She fudges the issue of whether she may have had something to do with the release of said treasures, but she seems to be a frequent visitor to the Vatican. Donatella has met the last three popes (Pope Francis, the current incumbent, is her favourite). And she embraces a finely honed Catholic sense of transgression. "You grow up well aware of the things you shouldn't do," she says. "And when you're able to do them, you do them. And nothing happens. But then you pay the price in a way." Donatella agrees that a sense of consequence is very important to the Versace story. "Even Gianni couldn't embrace everything he knew he shouldn't, because of a feeling of guilt, of being gay, of never being accepted in the south of Italy."

She suggests his clothes were a deliberate rejection of that mentality. But she herself believed in hell for a long time. "Not any more," she says dismissively. "Hell is life." For a while, her life probably was hell. She claims that every day after Gianni's death, her vision clouded by addiction, she was terrified she wouldn't make it. "When I stopped being anxious about that, I felt much better about myself." Now she says she'd prefer to live hell in the here and now than live in constant fear of some afterlife situation.

I think the apposite word is self-determination. It was something Donatella always radiated, even if it was, for many years, only a mask. It also makes her a logical candidate for the Fashion Icon Award she is about to receive from the British Fashion Council. Though the award itself is decided by public vote, it has a ring of 'lifetime achievement' about it, and that usually inclines its recipient towards thoughts of legacy. But self-deprecation is Donatella's default position, so it's a hard question for her to answer. "As a woman, I'm proud I'm still here, in this position," she eventually offers.

"I see what I do as a platform, for a real voice, because our little fashion world is too little. I think the community of fashion can do a lot more to encourage inclusivity, to help people accept each other."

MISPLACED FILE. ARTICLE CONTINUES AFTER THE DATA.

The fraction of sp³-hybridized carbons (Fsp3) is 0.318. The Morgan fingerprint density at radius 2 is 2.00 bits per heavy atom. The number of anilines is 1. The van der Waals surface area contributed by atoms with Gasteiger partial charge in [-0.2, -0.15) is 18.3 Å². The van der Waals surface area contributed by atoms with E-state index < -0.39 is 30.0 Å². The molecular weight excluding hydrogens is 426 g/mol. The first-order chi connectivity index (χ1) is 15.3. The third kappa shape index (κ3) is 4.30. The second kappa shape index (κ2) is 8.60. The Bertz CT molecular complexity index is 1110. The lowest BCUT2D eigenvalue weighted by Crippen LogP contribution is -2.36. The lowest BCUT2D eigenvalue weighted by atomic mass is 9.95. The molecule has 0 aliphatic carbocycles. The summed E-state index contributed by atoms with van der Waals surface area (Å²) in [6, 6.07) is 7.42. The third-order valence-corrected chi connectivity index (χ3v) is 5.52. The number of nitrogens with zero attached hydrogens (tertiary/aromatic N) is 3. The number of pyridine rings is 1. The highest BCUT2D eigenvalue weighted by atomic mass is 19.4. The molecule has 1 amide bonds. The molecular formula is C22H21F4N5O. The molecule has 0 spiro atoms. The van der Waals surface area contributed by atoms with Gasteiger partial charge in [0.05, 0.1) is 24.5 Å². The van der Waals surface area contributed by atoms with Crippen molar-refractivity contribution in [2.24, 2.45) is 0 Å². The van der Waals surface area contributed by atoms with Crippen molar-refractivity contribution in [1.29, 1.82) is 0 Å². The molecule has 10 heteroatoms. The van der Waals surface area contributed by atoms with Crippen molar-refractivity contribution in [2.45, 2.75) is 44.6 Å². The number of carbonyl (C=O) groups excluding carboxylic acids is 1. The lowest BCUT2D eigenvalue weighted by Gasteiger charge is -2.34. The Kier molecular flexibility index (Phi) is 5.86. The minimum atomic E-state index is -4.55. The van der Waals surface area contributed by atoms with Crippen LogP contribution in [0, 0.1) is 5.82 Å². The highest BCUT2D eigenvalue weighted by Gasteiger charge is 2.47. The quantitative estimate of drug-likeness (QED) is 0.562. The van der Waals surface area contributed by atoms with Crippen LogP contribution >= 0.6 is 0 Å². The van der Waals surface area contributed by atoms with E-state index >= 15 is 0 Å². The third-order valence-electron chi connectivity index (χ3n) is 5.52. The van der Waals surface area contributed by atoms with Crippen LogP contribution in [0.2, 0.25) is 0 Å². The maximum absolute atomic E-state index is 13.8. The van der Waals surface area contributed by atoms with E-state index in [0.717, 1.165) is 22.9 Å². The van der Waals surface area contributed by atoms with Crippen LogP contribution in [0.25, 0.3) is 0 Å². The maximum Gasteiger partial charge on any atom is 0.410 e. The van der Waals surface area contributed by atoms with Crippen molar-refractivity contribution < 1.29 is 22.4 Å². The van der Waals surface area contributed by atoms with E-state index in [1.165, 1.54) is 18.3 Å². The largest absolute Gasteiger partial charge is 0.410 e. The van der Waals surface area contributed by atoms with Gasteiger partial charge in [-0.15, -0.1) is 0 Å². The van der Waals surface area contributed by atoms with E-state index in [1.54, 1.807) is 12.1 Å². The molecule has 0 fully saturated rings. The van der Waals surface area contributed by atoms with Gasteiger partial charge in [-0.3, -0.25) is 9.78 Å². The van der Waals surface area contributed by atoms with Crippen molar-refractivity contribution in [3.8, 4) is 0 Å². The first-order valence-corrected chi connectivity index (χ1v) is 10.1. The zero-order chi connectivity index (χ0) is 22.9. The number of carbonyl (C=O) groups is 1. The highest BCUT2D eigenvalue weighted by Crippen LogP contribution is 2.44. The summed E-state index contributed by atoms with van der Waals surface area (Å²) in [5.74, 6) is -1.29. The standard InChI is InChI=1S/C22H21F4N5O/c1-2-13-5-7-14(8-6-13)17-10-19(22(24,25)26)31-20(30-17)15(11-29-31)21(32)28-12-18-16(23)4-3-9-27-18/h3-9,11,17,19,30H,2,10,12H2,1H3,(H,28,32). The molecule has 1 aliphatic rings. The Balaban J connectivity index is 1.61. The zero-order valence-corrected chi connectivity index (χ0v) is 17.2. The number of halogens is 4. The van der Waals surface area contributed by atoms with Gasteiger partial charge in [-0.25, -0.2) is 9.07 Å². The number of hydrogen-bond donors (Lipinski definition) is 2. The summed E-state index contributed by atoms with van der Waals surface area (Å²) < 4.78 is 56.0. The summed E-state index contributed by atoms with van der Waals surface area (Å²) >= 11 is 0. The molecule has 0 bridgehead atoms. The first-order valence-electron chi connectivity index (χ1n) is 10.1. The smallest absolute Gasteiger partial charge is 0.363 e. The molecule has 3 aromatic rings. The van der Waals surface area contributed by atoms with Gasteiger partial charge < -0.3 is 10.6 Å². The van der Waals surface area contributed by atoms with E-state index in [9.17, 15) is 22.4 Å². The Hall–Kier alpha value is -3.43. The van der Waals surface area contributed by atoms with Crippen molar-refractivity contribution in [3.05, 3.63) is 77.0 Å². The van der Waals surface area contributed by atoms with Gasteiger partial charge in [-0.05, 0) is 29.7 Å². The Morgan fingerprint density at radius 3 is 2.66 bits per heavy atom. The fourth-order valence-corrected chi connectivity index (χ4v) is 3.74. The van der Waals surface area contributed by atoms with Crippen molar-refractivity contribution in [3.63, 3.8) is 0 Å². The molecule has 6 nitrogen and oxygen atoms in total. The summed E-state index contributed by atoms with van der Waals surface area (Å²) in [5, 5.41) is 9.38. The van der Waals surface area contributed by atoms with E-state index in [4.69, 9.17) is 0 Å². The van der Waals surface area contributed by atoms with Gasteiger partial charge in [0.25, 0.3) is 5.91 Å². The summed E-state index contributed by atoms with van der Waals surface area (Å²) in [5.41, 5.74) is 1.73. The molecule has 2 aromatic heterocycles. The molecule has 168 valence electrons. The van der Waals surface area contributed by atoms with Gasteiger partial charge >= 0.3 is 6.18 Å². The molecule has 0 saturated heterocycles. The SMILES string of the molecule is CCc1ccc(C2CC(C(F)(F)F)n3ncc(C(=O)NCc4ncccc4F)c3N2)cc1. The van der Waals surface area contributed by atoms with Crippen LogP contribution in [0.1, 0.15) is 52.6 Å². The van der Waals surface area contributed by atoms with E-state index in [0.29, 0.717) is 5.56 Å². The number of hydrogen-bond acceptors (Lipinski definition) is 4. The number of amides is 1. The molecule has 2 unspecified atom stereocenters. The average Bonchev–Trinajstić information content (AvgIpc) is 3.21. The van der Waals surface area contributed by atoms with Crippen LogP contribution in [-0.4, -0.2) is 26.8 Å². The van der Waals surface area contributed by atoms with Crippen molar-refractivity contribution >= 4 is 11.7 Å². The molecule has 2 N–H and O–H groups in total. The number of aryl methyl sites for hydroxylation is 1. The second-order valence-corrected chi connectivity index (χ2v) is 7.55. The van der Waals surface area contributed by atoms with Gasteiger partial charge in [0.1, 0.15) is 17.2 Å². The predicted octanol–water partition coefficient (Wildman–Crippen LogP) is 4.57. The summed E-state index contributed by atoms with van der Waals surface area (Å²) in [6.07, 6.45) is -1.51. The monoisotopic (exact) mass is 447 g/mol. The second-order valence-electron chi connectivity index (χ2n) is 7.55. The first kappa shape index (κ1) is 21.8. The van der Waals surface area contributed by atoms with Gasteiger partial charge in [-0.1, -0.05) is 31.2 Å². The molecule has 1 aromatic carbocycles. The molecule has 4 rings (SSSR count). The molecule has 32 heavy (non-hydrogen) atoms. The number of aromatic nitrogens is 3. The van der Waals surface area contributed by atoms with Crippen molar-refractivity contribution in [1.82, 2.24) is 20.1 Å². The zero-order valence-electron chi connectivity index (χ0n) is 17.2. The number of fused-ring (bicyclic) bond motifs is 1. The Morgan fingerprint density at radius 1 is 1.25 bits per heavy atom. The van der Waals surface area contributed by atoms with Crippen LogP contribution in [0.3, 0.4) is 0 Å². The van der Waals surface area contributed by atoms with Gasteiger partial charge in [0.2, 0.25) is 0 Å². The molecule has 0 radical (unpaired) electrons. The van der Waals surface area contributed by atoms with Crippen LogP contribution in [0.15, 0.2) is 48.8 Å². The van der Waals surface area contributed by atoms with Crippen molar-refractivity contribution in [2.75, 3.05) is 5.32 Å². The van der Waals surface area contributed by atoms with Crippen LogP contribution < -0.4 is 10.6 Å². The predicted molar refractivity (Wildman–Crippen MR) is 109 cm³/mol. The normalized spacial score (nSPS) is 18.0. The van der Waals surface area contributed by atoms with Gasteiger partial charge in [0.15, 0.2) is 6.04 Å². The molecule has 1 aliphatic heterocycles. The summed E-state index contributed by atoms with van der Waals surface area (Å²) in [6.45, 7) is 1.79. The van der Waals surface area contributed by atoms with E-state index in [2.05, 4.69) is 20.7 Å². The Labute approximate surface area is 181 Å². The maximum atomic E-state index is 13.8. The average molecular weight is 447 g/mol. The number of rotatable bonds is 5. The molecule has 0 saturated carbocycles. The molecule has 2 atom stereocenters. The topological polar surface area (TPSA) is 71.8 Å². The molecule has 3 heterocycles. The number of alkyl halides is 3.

The idea of 'benefit to the community' is embedded in the new store that Versace will open on London's Sloane Street next year, not just because it's 'green'-certified by LEED (Leadership in Energy and Environmental Design), but also through its commitment to the personal growth and emotional wellbeing of staff. After her last show, she told me that "the courage to dare" was Gianni's lesson to young designers. "That's very liberating when you have a CEO and Press and merchandising people telling you what to do all the time," says Donatella. "The only person who doesn't listen to that is Alessandro Michele at Gucci, and I love him for that. He's such a genius and so strong. He's disruptive," she adds with relish. No doubt identifying a kindred spirit, she says they talk often. The idea of liberation, of freedom from restrictions, self-imposed as much as anything else, has become the leitmotif of Donatella's life over the past few years.

"I've learned that if I believe in something, I should do it. Tell people what I want, not let myself be told something else by them." Once she only acted fearless. Now, it's the real thing, as she takes inspiration from the women around her. Some of them Donatella works with on a daily basis. Others, like Violet, the Portuguese DJ who has soundtracked Versace shows for several seasons, have introduced a different kind of activist sensibility into her life. "Strong women with strong ideas", she calls them. "The classic American or Italian males have always supported each other, but now it's the idea of women supporting each other that is directing the conversation. It's a woman's world."

Or it is at least a world where some powerful men are being held to account by women. And there is a sense that we're only at the beginning of that process of accountability. The fashion industry is certainly rife with rumours about the next heads to roll. "It's painful, but it's good at the same time if it changes the way of thinking," says Donatella. "Behaviour is important. If you damaged someone else's life, you should pay for it."

Maybe some version of a similarly compensatory impulse will help her make a final reckoning with her past. Her children are clearly a huge support. Come Christmas, she'll be at home with Allegra, Daniel (23) and their father, her ex-husband Paul Beck. It's always traditional.

"However far they've gone, the kids always want to be home with Mummy," says Donatella. She gets out the Nativity display, there will be Christmas trees, the classic fish dishes on the 24th, followed by midnight mass at the Duomo and turkey for lunch on the 25th. Not prepared by her, she adds hurriedly. She's never been able to cook. There's no chance of a Christmas getaway because she'll be showing her men's collection for next autumn in mid-January, and her women's in the last week of February.

And, in light of her sensational show in September, this one is going to be especially tough, Donatella acknowledges ruefully. She feels one of the reasons the recent show was such a success was its "take it or leave it" attitude. No compromise, no sacrifice. "And that's what I'm going to do next," she says fiercely. "But what am I going to take or leave this time? How am I going to do another show?" She dissolves into fits of laughter. "I just don't know yet."